When it comes to dog movies, my standard is Marley & Me. It’s the perfect blend of humor and sentimentality that most dog lovers can enjoy. However, it’s easy to go wrong with dog movies, especially when people try to cram too much into the plot.
That’s kind of what happened with Max.
The premise is this. A bomb sniffing dog named Max is adopted by his grieving handler’s family after he’s killed in action. It’s earnestly patriotic and clearly aimed at conservative Christian audiences. If you need the plot, take an entire season of Lassie, significantly increase the violence and you have Max.
There is a lot of violence. A surprising amount of violence for a PG movie. It was almost a bit too much for me and this probably isn’t a movie I’d consider bringing my kid to. And I brought my kid to Ted.
That’s because it’s harsh and hard to watch, not to mention stuffed full of clichés. We have the younger brother in the shadow of his more successful and impressive older brother, who gets attention from their distant father by acting out. Of course, when given the opportunity to chat with his older brother, he turns it down and instead plays video games.
So of course the older brother is going to buy it a few minutes later. This leaves his trusty canine companion with nowhere to go and in danger of being euthanized.
So the family adopts him and he bonds with the little brother. It’s a good redemption movie that would have been fine on its own. It wouldn’t have been a Marley & Me, but it wouldn’t have turned into a train wreck either.
Then, suddenly, for no reason at all, we’re plunged into some kind of side plot where another army guy is up to something nefarious, with the help of a bunch of drooling, angry Rottweilers that Max fights more than a few times. I don’t know if they thought the movie needed more action, but it actually got a bit ridiculous.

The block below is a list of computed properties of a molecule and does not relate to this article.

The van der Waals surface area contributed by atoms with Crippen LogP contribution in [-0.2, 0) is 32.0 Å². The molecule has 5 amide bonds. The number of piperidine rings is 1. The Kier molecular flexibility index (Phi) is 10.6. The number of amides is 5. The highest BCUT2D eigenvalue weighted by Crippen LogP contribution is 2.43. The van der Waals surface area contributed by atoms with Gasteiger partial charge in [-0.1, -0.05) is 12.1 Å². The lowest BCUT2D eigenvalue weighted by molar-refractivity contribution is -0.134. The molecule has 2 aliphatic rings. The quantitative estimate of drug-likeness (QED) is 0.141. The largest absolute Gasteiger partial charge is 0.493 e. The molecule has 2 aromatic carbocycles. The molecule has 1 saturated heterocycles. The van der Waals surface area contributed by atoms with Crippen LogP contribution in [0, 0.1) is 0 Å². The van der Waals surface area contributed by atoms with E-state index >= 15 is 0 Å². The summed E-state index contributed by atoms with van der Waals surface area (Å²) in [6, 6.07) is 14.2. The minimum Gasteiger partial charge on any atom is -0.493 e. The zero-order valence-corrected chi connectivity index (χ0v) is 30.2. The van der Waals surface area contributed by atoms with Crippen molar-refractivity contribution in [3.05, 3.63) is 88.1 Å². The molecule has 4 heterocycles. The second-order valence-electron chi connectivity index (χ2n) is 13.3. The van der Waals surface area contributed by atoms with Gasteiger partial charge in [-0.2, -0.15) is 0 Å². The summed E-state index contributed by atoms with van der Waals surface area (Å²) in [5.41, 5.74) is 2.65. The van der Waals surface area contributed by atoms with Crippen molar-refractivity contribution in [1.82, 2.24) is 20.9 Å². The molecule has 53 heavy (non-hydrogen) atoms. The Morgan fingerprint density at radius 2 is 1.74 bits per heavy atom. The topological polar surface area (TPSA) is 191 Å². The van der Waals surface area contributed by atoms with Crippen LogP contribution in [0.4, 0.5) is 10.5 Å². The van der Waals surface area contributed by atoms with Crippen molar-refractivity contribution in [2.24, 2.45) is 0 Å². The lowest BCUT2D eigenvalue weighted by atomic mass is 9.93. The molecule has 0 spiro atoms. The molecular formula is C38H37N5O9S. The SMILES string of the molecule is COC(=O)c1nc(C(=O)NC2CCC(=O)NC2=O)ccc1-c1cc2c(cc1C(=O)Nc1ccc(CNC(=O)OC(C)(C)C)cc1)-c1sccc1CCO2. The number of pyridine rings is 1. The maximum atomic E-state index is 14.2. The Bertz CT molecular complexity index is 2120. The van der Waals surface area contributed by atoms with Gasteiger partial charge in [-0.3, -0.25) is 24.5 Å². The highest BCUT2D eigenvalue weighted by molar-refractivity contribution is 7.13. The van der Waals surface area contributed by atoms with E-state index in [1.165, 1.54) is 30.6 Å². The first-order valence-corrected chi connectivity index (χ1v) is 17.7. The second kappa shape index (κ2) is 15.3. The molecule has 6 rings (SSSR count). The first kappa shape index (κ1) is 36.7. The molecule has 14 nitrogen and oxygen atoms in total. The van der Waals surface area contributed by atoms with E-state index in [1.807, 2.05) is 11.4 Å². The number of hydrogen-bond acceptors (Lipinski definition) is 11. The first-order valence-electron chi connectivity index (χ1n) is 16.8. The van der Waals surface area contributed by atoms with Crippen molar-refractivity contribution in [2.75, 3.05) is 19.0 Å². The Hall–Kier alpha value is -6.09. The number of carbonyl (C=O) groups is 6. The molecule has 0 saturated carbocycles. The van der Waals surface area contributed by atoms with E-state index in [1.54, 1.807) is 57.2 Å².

If they’d left it alone and stuck with the simple story, it might have worked. But really, this sentimental coming of age story becomes something ugly and dark. You know what it feels like? It feels like what would happen if someone asked Quinton Tarantino to write an episode of the Veggie Tales. It just got weird, and filled with violent intrigue. It really was like two completely different movies slapped together. On their own, each could have been a passable effort.
But slapped together, it’s just jarring and disorienting.
I will say the movie has its strong points. I particularly liked the scene where Max is pacing around nervously during a Fourth of July celebration, because he’s a bomb dog with PTSD. Is it weird that the dog was one of the best actors in the movie?
For dog lovers, it’s a decent movie, but the dog fight scenes were a bit too much and the entire secondary plot was very confusing. All in all, it’s not terrible but it’s just not cohesive, which makes it hard to watch.
And it’s sure no Marley & Me.
WE GAVE IT : 3 STARS! Watch the Official Trailer and See the Official Movie Poster below